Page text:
The child in question, Mark Murray, reported Valmaggia to the Church and the police in 1997; however the priest was simply returned to Italy. According to the campaign, "none of the priests were ever reported to the police by the Comboni Missionaries, they were simply moved elsewhere".

Francis Barnes, another former student, told the Guardian that "the abuse was widespread, the whole culture. I knew celibacy wasn't right, that it was producing people who would veer in that direction".

Frank Warner, a pupil who raised the alarm in 1966, said that he thinks Valmaggia and Pinkman knew of each-others activities, reinforcing suspicions that the culture at the seminary tolerated the sexual abuse of children.

As reported in the Guardian, many of the victims have suffered a range of psychological problems as a direct result of the sexual assaults. Many of the men report struggling with alcoholism, difficulty in forming relationships and drug use, along with what victim Bede Mullen calls the "most pernicious" aspect of childhood abuse, "the fear that the victim of abuse will complete the cycle and go on to abuse others".

Recent years have seen a raft of such cases coming to light, and Pope Francis "begged" for forgiveness from the victims and condemned the Church's "complicity". For the Mirfield 12 however, the Catholic Church still has a "long way to go before true and honest dialogue and change occurs".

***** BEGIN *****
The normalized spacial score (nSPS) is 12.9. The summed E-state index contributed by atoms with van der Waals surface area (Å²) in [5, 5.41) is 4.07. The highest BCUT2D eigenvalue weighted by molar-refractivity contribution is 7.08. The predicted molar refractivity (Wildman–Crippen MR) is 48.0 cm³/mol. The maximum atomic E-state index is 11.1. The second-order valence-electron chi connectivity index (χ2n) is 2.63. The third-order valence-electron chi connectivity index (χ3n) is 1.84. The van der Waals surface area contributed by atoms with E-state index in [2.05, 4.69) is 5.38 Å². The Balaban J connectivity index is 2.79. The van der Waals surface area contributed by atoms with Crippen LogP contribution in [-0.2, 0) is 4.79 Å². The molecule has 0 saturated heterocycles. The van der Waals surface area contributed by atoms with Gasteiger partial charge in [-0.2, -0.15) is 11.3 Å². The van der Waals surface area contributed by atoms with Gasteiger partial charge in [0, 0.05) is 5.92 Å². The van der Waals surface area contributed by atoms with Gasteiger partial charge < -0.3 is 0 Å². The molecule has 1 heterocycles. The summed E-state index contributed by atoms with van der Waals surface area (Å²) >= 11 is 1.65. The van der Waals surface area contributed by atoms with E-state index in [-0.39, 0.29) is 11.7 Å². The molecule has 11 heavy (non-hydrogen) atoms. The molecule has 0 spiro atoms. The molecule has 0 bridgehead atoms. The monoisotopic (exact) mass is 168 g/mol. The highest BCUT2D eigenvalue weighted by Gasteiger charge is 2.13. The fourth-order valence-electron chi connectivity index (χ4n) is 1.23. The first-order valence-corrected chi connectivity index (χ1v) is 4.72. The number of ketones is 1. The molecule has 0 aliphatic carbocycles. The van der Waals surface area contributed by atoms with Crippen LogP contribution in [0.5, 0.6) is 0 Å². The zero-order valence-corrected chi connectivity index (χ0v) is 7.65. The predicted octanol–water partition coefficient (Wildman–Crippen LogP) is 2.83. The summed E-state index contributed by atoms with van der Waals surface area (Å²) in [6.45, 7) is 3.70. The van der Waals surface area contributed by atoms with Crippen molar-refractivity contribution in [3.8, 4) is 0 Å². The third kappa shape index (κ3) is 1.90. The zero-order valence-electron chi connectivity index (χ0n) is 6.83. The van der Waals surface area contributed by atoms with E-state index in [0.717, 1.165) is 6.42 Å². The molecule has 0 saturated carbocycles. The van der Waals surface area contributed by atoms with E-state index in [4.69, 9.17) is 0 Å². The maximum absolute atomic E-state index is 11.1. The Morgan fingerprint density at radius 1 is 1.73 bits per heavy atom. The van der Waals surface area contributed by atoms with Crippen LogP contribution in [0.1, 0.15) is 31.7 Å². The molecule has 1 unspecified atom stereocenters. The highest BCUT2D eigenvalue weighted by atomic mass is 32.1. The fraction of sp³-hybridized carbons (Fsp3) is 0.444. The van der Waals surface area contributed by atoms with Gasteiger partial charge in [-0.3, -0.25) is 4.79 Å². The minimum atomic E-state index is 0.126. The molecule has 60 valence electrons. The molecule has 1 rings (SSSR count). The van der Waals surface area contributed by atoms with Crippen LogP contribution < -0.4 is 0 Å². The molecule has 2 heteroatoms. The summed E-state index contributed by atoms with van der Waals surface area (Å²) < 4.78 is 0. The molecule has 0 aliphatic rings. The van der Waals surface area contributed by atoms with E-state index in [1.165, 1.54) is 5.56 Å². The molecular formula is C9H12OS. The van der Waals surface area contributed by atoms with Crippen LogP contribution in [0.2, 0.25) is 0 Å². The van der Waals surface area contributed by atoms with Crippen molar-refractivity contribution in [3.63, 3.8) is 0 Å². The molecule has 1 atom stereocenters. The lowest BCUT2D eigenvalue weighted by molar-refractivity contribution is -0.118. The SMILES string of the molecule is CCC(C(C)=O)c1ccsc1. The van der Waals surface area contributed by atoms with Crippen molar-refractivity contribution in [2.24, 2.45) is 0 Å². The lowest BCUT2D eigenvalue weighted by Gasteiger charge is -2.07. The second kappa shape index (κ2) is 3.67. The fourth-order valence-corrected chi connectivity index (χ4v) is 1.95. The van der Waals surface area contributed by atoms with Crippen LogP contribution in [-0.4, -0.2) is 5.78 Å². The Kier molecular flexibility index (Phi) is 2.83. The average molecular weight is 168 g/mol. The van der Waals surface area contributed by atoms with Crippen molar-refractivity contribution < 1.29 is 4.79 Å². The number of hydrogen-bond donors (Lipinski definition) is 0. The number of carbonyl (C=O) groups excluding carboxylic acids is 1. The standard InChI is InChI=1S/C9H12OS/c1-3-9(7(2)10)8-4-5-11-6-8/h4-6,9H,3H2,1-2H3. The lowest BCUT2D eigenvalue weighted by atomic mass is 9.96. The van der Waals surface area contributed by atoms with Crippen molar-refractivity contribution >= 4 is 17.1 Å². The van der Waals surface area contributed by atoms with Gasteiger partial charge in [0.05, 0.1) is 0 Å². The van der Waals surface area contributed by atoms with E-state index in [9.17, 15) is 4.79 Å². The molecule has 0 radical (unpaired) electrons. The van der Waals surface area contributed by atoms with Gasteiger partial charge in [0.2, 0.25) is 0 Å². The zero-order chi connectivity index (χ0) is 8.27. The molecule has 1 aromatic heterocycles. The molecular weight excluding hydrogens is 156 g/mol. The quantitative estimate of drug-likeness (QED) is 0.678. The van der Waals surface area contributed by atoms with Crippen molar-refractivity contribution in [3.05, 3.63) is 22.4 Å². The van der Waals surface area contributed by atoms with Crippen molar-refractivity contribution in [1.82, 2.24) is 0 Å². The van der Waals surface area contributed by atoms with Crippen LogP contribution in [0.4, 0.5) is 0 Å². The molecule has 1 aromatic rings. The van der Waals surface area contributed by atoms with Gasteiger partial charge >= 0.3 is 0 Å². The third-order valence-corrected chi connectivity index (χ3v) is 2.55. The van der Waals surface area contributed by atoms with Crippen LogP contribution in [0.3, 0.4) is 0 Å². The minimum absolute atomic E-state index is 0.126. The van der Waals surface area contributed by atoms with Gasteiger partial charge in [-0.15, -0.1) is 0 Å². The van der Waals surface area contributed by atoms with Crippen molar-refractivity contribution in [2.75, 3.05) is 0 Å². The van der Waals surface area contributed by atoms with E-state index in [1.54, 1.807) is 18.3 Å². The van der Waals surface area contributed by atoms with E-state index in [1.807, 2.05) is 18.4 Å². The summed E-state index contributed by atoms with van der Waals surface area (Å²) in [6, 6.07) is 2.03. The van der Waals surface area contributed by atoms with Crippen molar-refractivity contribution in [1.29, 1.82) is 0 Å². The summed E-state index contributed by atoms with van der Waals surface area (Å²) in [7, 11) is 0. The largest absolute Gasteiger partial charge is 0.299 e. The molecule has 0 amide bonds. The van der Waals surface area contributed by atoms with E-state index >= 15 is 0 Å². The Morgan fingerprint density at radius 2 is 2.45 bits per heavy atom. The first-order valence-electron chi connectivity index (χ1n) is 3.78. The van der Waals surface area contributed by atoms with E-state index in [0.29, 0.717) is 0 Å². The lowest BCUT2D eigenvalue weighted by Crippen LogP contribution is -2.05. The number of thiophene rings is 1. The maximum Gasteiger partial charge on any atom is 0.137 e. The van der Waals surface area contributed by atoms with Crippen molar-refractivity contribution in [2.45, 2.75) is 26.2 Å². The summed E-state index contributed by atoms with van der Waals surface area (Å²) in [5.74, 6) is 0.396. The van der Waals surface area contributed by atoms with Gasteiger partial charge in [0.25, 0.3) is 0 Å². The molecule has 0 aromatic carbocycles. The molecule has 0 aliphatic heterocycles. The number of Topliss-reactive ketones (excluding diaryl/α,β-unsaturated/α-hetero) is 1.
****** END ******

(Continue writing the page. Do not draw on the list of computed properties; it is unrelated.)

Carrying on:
Nardo remains safe from extradition, and not a single priest involved in the abuse, or the subsequent cover-up, has ever faced prosecution. The Verona Fathers claim that the sex abuse "had not been proven" and after the compensation money was paid by the Comboni Missionaries, a spokesman for the order claimed that "given the passage of almost half a century, we will never know the truth of what happened".

For the victims, this isn't enough. After the victims settled their civil case out of court, the Catholic Insurance Association said "the 11 claims which have now been resolved were all settled on a purely commercial basis and with no admission of liability".

On the website, Murray recounts an exchange he recently had with the Bishop of Verona, Giuseppe Zenti, who offered "prayers" to the victims. Murray complains that "I am not short of people praying for me", and described his frustration with the stonewalling by Church authorities. The forum of the website is full of comments and experiences from victims, a sad testament to the widespread nature of the sex abuse that went on at Mirfield.

At the time of writing more victims plan to speak to West Yorkshire Police about their experiences at Mirfield, and the Mirfield 12's website has drawn significant attention from former pupils, some of whom believed they were the only victims of Valmaggia, Pinkman and Nardo, before seeing the many testimonies collected on the Mirfield Memories website.

Tags: Catholic Church, Child Abuse, Pope